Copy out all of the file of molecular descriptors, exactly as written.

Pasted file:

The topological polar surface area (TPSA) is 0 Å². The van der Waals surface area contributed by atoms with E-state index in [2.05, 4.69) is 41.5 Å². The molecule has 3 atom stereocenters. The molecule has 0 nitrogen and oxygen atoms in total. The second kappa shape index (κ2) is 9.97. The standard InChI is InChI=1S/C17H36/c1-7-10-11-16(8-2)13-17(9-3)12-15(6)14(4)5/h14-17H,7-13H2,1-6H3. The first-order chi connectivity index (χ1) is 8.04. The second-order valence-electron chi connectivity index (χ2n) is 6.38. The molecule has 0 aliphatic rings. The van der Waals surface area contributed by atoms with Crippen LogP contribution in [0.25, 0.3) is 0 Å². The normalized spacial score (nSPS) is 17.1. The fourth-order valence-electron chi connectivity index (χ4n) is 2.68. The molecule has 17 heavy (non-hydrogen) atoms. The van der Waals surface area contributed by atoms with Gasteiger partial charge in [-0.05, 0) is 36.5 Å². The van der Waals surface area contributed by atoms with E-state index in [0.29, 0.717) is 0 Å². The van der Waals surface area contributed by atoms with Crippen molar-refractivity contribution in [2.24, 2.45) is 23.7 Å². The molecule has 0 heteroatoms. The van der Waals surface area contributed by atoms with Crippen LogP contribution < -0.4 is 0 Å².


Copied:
The topological polar surface area (TPSA) is 0 Å². The van der Waals surface area contributed by atoms with E-state index in [2.05, 4.69) is 41.5 Å². The molecule has 3 atom stereocenters. The molecule has 0 nitrogen and oxygen atoms in total. The second kappa shape index (κ2) is 9.97. The standard InChI is InChI=1S/C17H36/c1-7-10-11-16(8-2)13-17(9-3)12-15(6)14(4)5/h14-17H,7-13H2,1-6H3. The first-order chi connectivity index (χ1) is 8.04. The second-order valence-electron chi connectivity index (χ2n) is 6.38. The molecule has 0 aliphatic rings. The van der Waals surface area contributed by atoms with Crippen LogP contribution in [0.25, 0.3) is 0 Å². The normalized spacial score (nSPS) is 17.1. The fourth-order valence-electron chi connectivity index (χ4n) is 2.68. The molecule has 17 heavy (non-hydrogen) atoms. The van der Waals surface area contributed by atoms with Gasteiger partial charge in [-0.05, 0) is 36.5 Å². The van der Waals surface area contributed by atoms with E-state index in [0.29, 0.717) is 0 Å². The van der Waals surface area contributed by atoms with Crippen molar-refractivity contribution in [2.24, 2.45) is 23.7 Å². The molecule has 0 heteroatoms. The van der Waals surface area contributed by atoms with Crippen LogP contribution < -0.4 is 0 Å².